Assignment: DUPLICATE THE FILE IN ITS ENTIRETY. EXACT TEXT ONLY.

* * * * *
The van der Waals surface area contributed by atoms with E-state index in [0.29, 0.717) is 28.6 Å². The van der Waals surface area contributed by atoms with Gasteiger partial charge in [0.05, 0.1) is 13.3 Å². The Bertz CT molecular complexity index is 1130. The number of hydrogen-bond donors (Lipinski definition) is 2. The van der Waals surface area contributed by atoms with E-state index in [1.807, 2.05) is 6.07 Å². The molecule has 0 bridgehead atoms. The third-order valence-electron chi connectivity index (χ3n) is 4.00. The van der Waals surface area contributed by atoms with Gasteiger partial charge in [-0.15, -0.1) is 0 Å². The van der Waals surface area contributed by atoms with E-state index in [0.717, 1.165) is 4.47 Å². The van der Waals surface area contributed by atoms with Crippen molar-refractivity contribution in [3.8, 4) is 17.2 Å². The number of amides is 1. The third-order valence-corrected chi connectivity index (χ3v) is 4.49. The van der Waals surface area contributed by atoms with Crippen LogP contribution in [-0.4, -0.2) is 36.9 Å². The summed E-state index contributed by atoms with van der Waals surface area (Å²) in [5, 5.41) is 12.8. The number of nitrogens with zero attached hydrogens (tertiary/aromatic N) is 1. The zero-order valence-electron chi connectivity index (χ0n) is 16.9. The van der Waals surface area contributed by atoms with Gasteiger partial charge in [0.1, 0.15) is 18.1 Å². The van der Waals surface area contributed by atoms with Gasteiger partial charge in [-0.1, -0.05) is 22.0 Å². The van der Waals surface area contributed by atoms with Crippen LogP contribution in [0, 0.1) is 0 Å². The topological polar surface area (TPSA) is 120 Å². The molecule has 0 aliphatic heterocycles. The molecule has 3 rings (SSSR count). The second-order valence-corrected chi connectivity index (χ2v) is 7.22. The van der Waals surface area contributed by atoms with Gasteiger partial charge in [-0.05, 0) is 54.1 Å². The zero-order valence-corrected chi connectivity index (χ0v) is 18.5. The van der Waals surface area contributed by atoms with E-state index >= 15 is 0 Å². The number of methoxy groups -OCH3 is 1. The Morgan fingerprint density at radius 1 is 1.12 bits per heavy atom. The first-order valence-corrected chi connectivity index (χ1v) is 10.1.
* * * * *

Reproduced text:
The van der Waals surface area contributed by atoms with E-state index in [0.29, 0.717) is 28.6 Å². The van der Waals surface area contributed by atoms with Gasteiger partial charge in [0.05, 0.1) is 13.3 Å². The Bertz CT molecular complexity index is 1130. The number of hydrogen-bond donors (Lipinski definition) is 2. The van der Waals surface area contributed by atoms with E-state index in [1.807, 2.05) is 6.07 Å². The molecule has 0 bridgehead atoms. The third-order valence-electron chi connectivity index (χ3n) is 4.00. The van der Waals surface area contributed by atoms with Gasteiger partial charge in [-0.15, -0.1) is 0 Å². The van der Waals surface area contributed by atoms with E-state index in [0.717, 1.165) is 4.47 Å². The van der Waals surface area contributed by atoms with Crippen molar-refractivity contribution in [3.8, 4) is 17.2 Å². The number of amides is 1. The third-order valence-corrected chi connectivity index (χ3v) is 4.49. The van der Waals surface area contributed by atoms with Crippen LogP contribution in [-0.4, -0.2) is 36.9 Å². The summed E-state index contributed by atoms with van der Waals surface area (Å²) in [5, 5.41) is 12.8. The number of nitrogens with zero attached hydrogens (tertiary/aromatic N) is 1. The zero-order valence-electron chi connectivity index (χ0n) is 16.9. The van der Waals surface area contributed by atoms with Gasteiger partial charge in [0.1, 0.15) is 18.1 Å². The van der Waals surface area contributed by atoms with Gasteiger partial charge in [-0.1, -0.05) is 22.0 Å². The van der Waals surface area contributed by atoms with Crippen LogP contribution in [0, 0.1) is 0 Å². The topological polar surface area (TPSA) is 120 Å². The molecule has 0 aliphatic heterocycles. The molecule has 3 rings (SSSR count). The second-order valence-corrected chi connectivity index (χ2v) is 7.22. The van der Waals surface area contributed by atoms with Gasteiger partial charge in [-0.05, 0) is 54.1 Å². The zero-order valence-corrected chi connectivity index (χ0v) is 18.5. The van der Waals surface area contributed by atoms with E-state index >= 15 is 0 Å². The number of methoxy groups -OCH3 is 1. The Morgan fingerprint density at radius 1 is 1.12 bits per heavy atom. The first-order valence-corrected chi connectivity index (χ1v) is 10.1.